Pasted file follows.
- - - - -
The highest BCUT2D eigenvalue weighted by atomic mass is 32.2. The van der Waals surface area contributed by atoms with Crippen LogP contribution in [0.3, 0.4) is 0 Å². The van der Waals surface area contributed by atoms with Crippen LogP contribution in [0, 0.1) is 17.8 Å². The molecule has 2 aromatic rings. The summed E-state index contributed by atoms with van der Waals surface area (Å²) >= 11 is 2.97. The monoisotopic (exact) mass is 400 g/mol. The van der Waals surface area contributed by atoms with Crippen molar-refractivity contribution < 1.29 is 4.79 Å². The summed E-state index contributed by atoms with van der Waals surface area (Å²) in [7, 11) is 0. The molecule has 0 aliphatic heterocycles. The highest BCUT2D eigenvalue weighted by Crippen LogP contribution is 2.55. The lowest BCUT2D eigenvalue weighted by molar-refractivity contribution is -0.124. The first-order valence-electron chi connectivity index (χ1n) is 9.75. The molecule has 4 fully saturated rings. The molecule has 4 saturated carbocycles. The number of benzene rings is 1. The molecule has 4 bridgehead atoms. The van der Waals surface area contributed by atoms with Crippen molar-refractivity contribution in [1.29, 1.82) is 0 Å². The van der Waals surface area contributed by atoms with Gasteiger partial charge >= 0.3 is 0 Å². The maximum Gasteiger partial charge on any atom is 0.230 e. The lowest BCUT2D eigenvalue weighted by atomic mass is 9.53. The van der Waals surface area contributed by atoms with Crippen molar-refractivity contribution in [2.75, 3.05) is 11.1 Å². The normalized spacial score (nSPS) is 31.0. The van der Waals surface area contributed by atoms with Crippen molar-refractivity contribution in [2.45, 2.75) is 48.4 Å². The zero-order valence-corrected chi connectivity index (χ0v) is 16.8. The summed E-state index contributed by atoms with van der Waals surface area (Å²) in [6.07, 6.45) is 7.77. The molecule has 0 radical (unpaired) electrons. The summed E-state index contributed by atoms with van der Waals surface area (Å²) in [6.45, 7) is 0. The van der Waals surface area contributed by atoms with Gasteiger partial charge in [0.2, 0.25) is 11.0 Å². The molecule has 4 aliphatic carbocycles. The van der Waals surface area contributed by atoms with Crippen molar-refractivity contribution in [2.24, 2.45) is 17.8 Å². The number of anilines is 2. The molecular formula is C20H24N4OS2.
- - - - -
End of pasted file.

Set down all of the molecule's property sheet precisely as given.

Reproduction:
The highest BCUT2D eigenvalue weighted by atomic mass is 32.2. The van der Waals surface area contributed by atoms with Crippen LogP contribution in [0.3, 0.4) is 0 Å². The van der Waals surface area contributed by atoms with Crippen LogP contribution in [0, 0.1) is 17.8 Å². The molecule has 2 aromatic rings. The summed E-state index contributed by atoms with van der Waals surface area (Å²) >= 11 is 2.97. The monoisotopic (exact) mass is 400 g/mol. The van der Waals surface area contributed by atoms with Crippen molar-refractivity contribution < 1.29 is 4.79 Å². The summed E-state index contributed by atoms with van der Waals surface area (Å²) in [7, 11) is 0. The molecule has 0 aliphatic heterocycles. The highest BCUT2D eigenvalue weighted by Crippen LogP contribution is 2.55. The lowest BCUT2D eigenvalue weighted by molar-refractivity contribution is -0.124. The first-order valence-electron chi connectivity index (χ1n) is 9.75. The molecule has 4 fully saturated rings. The molecule has 4 saturated carbocycles. The number of benzene rings is 1. The molecule has 4 bridgehead atoms. The van der Waals surface area contributed by atoms with Crippen molar-refractivity contribution in [1.29, 1.82) is 0 Å². The van der Waals surface area contributed by atoms with Gasteiger partial charge >= 0.3 is 0 Å². The maximum Gasteiger partial charge on any atom is 0.230 e. The lowest BCUT2D eigenvalue weighted by atomic mass is 9.53. The van der Waals surface area contributed by atoms with Crippen molar-refractivity contribution in [2.75, 3.05) is 11.1 Å². The normalized spacial score (nSPS) is 31.0. The van der Waals surface area contributed by atoms with Crippen molar-refractivity contribution in [2.45, 2.75) is 48.4 Å². The zero-order valence-corrected chi connectivity index (χ0v) is 16.8. The summed E-state index contributed by atoms with van der Waals surface area (Å²) in [6.07, 6.45) is 7.77. The molecule has 0 radical (unpaired) electrons. The summed E-state index contributed by atoms with van der Waals surface area (Å²) in [6.45, 7) is 0. The van der Waals surface area contributed by atoms with Gasteiger partial charge in [0.2, 0.25) is 11.0 Å². The molecule has 4 aliphatic carbocycles. The van der Waals surface area contributed by atoms with Crippen molar-refractivity contribution in [2.24, 2.45) is 17.8 Å². The number of anilines is 2. The molecular formula is C20H24N4OS2.